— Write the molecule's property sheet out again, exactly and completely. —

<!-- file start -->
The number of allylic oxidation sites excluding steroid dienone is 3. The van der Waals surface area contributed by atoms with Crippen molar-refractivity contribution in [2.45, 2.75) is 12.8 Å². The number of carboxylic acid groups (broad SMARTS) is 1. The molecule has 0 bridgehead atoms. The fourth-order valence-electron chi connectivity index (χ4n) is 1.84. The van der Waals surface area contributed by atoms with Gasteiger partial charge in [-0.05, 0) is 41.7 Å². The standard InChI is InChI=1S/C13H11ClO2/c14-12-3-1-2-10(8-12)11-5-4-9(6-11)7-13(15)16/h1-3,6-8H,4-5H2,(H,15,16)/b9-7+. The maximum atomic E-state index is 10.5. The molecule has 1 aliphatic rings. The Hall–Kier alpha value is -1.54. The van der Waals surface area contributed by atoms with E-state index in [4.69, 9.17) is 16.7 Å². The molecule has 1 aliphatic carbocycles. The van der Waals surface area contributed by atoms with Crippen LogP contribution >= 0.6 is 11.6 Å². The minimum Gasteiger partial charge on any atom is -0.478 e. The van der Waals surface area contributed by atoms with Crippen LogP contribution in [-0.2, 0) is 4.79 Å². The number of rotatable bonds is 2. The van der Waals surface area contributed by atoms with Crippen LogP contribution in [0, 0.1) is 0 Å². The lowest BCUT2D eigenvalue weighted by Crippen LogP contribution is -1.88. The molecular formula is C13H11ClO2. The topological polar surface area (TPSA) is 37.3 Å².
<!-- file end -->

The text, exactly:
The number of allylic oxidation sites excluding steroid dienone is 3. The van der Waals surface area contributed by atoms with Crippen molar-refractivity contribution in [2.45, 2.75) is 12.8 Å². The number of carboxylic acid groups (broad SMARTS) is 1. The molecule has 0 bridgehead atoms. The fourth-order valence-electron chi connectivity index (χ4n) is 1.84. The van der Waals surface area contributed by atoms with Gasteiger partial charge in [-0.05, 0) is 41.7 Å². The standard InChI is InChI=1S/C13H11ClO2/c14-12-3-1-2-10(8-12)11-5-4-9(6-11)7-13(15)16/h1-3,6-8H,4-5H2,(H,15,16)/b9-7+. The maximum atomic E-state index is 10.5. The molecule has 1 aliphatic rings. The Hall–Kier alpha value is -1.54. The van der Waals surface area contributed by atoms with E-state index in [4.69, 9.17) is 16.7 Å². The molecule has 1 aliphatic carbocycles. The van der Waals surface area contributed by atoms with Crippen LogP contribution >= 0.6 is 11.6 Å². The minimum Gasteiger partial charge on any atom is -0.478 e. The van der Waals surface area contributed by atoms with Crippen LogP contribution in [-0.2, 0) is 4.79 Å². The number of rotatable bonds is 2. The van der Waals surface area contributed by atoms with Crippen LogP contribution in [0, 0.1) is 0 Å². The lowest BCUT2D eigenvalue weighted by Crippen LogP contribution is -1.88. The molecular formula is C13H11ClO2. The topological polar surface area (TPSA) is 37.3 Å².